INDIANAPOLIS (WISH) — Experts are offering advice for talking to your kids about violence abroad and closer to home.
The advice comes during the same week as terror attacks in Brussels and Howard County Sheriff’s Deputy Carl Koontz being killed.
“You give them the facts and you try to stay away from the details so much, and you remind them of the things that are in place to keep them safe,” said Dr. Kristy McNamee, a behavioral health counselor at Franciscan St. Francis Health.
McNamee says you should answer kids’ questions to the best your ability. But she says you first need to control your own emotions.
“If you’re freaked out about something or fearful about something you kind of need to get that under control first,” McNamee advised.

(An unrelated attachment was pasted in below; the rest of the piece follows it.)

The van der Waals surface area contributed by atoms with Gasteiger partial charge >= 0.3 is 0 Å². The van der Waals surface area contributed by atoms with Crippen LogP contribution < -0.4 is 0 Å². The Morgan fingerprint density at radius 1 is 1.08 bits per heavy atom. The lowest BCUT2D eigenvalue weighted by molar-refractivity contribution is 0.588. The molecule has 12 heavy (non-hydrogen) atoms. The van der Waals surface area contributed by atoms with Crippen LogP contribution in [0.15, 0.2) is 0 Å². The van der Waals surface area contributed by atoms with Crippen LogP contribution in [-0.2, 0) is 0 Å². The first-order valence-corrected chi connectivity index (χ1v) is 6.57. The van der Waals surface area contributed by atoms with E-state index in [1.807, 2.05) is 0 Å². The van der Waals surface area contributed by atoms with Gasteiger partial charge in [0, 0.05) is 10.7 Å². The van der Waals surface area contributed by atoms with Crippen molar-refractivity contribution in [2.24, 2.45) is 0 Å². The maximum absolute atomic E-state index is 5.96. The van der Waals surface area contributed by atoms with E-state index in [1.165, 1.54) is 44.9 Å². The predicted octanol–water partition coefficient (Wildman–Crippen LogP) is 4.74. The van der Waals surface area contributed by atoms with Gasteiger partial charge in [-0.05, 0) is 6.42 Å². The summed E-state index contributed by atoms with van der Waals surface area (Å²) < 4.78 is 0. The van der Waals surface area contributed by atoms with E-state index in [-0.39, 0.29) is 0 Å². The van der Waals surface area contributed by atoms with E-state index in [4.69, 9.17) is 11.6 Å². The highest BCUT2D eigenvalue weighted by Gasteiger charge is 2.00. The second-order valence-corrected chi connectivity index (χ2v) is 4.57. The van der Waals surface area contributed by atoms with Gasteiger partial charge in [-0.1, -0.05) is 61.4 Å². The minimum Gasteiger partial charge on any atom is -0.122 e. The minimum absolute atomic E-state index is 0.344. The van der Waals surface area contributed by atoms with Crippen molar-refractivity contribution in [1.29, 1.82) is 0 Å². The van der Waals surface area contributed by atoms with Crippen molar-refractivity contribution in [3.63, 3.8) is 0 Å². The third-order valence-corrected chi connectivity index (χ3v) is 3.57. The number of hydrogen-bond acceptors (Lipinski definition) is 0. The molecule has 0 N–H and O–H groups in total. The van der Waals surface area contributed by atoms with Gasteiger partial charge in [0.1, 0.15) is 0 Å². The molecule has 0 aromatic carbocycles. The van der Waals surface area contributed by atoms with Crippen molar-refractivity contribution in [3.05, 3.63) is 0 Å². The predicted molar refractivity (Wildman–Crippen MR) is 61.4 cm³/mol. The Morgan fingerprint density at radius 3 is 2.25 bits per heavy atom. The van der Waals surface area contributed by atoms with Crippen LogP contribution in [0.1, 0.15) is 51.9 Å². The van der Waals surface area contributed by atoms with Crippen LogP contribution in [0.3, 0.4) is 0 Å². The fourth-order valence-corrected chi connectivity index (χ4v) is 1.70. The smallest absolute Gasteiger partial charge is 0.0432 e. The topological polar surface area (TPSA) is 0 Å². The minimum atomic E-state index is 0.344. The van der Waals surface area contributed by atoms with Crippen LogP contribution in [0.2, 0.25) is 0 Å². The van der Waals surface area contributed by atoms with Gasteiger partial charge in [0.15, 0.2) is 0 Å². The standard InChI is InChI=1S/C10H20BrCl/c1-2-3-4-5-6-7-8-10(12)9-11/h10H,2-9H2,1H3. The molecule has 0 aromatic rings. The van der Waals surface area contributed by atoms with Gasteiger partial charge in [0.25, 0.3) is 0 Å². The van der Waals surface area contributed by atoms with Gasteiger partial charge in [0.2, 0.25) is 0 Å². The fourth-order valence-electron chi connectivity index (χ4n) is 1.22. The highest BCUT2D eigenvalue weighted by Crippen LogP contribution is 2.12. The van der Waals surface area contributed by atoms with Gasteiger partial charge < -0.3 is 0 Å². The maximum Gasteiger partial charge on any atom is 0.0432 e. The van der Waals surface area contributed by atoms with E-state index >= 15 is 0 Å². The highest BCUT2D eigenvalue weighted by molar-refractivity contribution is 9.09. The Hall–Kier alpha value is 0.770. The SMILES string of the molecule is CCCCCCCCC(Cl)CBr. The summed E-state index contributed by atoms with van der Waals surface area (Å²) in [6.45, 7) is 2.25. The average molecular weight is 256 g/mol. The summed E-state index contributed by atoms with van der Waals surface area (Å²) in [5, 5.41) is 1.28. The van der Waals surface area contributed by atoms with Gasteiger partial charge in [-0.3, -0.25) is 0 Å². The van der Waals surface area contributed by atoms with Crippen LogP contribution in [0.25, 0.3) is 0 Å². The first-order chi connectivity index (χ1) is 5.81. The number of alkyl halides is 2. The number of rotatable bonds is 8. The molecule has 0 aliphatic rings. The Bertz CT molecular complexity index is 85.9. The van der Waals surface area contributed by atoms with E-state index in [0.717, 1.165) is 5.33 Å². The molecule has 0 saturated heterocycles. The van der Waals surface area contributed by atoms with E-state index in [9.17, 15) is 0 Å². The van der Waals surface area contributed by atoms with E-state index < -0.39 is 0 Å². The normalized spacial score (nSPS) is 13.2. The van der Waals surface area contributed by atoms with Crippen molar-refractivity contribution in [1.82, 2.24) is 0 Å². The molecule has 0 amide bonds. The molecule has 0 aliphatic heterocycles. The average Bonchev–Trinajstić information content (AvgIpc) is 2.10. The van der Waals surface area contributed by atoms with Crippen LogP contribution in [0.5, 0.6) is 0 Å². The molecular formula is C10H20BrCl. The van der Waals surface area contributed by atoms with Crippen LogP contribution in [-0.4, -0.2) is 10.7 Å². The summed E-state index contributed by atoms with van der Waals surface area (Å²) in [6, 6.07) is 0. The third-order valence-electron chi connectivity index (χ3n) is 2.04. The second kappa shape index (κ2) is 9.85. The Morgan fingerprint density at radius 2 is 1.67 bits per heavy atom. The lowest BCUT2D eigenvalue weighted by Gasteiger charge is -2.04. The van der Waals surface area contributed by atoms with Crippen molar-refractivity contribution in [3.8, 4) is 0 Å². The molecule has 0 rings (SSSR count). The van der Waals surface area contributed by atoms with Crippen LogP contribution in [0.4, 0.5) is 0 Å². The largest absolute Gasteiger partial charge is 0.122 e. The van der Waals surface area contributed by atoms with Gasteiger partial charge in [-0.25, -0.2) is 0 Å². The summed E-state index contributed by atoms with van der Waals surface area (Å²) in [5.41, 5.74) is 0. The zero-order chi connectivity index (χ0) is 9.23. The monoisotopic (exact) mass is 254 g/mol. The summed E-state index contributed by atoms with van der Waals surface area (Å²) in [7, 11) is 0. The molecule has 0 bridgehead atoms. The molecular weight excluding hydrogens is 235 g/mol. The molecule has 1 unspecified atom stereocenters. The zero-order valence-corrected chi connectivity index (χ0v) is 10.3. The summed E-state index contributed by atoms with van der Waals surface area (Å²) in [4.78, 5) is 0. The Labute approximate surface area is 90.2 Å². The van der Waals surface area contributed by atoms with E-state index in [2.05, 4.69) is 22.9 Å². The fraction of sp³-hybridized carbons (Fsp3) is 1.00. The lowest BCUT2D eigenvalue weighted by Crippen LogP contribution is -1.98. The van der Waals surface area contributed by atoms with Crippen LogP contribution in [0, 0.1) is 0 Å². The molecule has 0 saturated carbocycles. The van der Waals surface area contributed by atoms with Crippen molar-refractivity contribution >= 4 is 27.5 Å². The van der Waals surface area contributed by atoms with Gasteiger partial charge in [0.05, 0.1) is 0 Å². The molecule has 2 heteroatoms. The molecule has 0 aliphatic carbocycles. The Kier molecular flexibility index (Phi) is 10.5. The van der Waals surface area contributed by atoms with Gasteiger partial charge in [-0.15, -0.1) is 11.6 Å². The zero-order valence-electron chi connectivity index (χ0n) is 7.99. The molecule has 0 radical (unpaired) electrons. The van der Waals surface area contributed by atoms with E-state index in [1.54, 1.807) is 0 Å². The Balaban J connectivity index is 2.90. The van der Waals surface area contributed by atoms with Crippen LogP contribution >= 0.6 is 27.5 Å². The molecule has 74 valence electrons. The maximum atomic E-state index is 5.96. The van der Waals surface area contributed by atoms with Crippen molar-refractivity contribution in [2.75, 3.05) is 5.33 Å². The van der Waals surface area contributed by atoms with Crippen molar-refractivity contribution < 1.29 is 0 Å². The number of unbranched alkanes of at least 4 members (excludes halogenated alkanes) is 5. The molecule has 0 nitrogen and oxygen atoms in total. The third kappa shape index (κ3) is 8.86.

She says the images can cause post traumatic stress, anxiety and even flashbacks.
“Older teenagers you might have more of a conversation with, but the younger kids they just really want to know that they’re safe,” she said.
McNamee says, for younger kids, limit the amount of news coverage they see. And to stick to normal routines. She says older kids may be called to action.
“You can always help out the Red Cross or something. With Deputy Koontz you might want to send a card to the family of something like that and they might feel that they’re able to provide some comfort to somebody else,” she said.
She says the closer to home the tragedy is, the harder it will be for them.
“It’s important too to remind them that while this is on the news a lot, they’re rare occurrences in the grand scheme of things,” she said.
Dr. McNamee also says that any of these conversations should be handled by parents, or other trusted, well-informed adults.